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Combining benzodiazepines with other substances raises risks

Benzodiazepines, such as alprazolam, diazepam, clonazepam and lorazepam, are a class of drugs used to relieve symptoms of anxiety, panic attacks and seizures. They are usually safe when taken as prescribed and directed under a health professional’s supervision. However, benzodiazepines can sometimes cause adverse effects – especially if used improperly or in combination with substances like opioid pain relievers or alcohol.

A new report by the Substance Abuse and Mental Health Services Administration (SAMHSA) shows that 32 percent of hospital emergency department visits involving benzodiazepines resulted in serious medical outcomes such as hospitalization (or in rare cases death).

In emergency department visits involving the use of benzodiazepines in combination with opioid pain relievers the risk of a serious outcome rose to 44 percent. Similarly, 44 percent of emergency department visits associated with the combined use of benzodiazepines and alcohol resulted in serious medical outcomes. Serious health results occurred in 50 percent of hospital emergency visits involving the combined use of benzodiazepines, opioid pain relievers and alcohol. This report only analyzed emergency department visits invovlving benzodiazepines alcohol and opioids.

SAMHSA’s report also indicates that older patients may be at significantly higher risk for serious health outcomes. Seventy percent of emergency department visits involving people aged 65 or older who had combined benzodiazepines with alcohol and opioid pain relievers resulted in serious outcomes, compared to 39 percent of visits involving people aged 12 to 34 using the same combination of substances.

"Benzodiazepines are commonly prescribed medications that can benefit some patients but, like all medications they must be properly used and monitored," said SAMHSA’s Chief Medical Officer, Dr. Elinore McCance-Katz. “The adverse events being seen in emergency departments are often the result of drug-drug interactions that can occur between benzodiazepines, opioids and alcohol. Physicians and other prescribers must inform patients taking these medicines of the potential risk of drug interactions that can result in serious adverse events and even death. Healthcare providers and patients must work together to ensure that prescribed medications are taken in a way that maximizes benefits and diminishes risks."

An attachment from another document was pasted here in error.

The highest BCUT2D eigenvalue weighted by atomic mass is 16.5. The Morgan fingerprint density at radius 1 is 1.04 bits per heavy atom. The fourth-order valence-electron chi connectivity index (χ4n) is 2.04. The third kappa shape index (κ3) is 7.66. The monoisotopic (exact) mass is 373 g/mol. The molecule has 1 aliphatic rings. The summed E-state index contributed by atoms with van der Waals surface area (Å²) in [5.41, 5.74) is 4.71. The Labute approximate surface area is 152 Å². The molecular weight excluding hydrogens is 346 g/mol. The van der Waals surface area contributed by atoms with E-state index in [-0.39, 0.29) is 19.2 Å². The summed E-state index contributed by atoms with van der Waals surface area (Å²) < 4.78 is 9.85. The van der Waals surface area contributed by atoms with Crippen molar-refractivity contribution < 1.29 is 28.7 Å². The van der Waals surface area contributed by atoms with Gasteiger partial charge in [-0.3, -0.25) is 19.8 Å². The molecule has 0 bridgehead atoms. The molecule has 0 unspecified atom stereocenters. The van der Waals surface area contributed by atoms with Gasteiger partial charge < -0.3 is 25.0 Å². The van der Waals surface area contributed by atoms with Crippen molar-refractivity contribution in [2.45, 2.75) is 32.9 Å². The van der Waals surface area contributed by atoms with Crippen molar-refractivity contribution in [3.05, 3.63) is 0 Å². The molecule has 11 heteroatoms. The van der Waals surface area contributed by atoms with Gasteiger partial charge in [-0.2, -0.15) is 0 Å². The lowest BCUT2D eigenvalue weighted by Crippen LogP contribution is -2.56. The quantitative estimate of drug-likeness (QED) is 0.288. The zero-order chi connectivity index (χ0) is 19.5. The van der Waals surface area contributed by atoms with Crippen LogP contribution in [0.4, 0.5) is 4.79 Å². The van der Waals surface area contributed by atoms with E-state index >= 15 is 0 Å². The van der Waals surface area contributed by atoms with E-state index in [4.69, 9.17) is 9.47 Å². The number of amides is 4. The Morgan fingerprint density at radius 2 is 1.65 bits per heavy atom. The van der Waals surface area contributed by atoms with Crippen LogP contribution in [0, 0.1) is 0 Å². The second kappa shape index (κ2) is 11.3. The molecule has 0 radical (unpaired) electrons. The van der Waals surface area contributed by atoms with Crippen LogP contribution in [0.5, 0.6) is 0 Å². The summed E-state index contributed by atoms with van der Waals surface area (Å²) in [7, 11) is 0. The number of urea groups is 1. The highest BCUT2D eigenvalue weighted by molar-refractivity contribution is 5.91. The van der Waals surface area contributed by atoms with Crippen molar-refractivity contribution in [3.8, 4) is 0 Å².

SAMHSA’s Center for Substance Abuse Prevention has several initiatives to prevent the misuse of prescription drugs. These include school-based programs educating parents and students about the potential dangers of misusing prescription drugs. Other prevention programs provide informational materials to health professionals, including prescribers, on the risk of overprescribing.

SAMHSA grant programs like the Substance Abuse Prevention and Treatment Block Grant, and Partnerships for Success, fund a wide variety of programs designed to help prevent prescription drug misuse and abuse, such as ensuring proper training of first responders for drug overdose situations and implementing prescription drug take-back programs for unused medications.

The report entitled, Benzodiazepines in Combination with Opioid Pain Relievers or Alcohol: Greater Risk of More Serious Emergency Department Visit Outcomes is based on findings from the 2005 to 2011 Drug Abuse Warning Network (DAWN) reports. DAWN is a public health surveillance system that monitored drug-related morbidity and mortality through reports from a network of hospitals across the nation. In 2011 DAWN reported that there were approximately 5 million substance-related visits to hospital emergency departments.

The complete survey findings are available on the SAMHSA web site at: http://www.samhsa.gov/data/sites/default/files/DAWN-SR192-BenzoCombos-2014/DAWN-SR192-BenzoCombos-2014.pdf.

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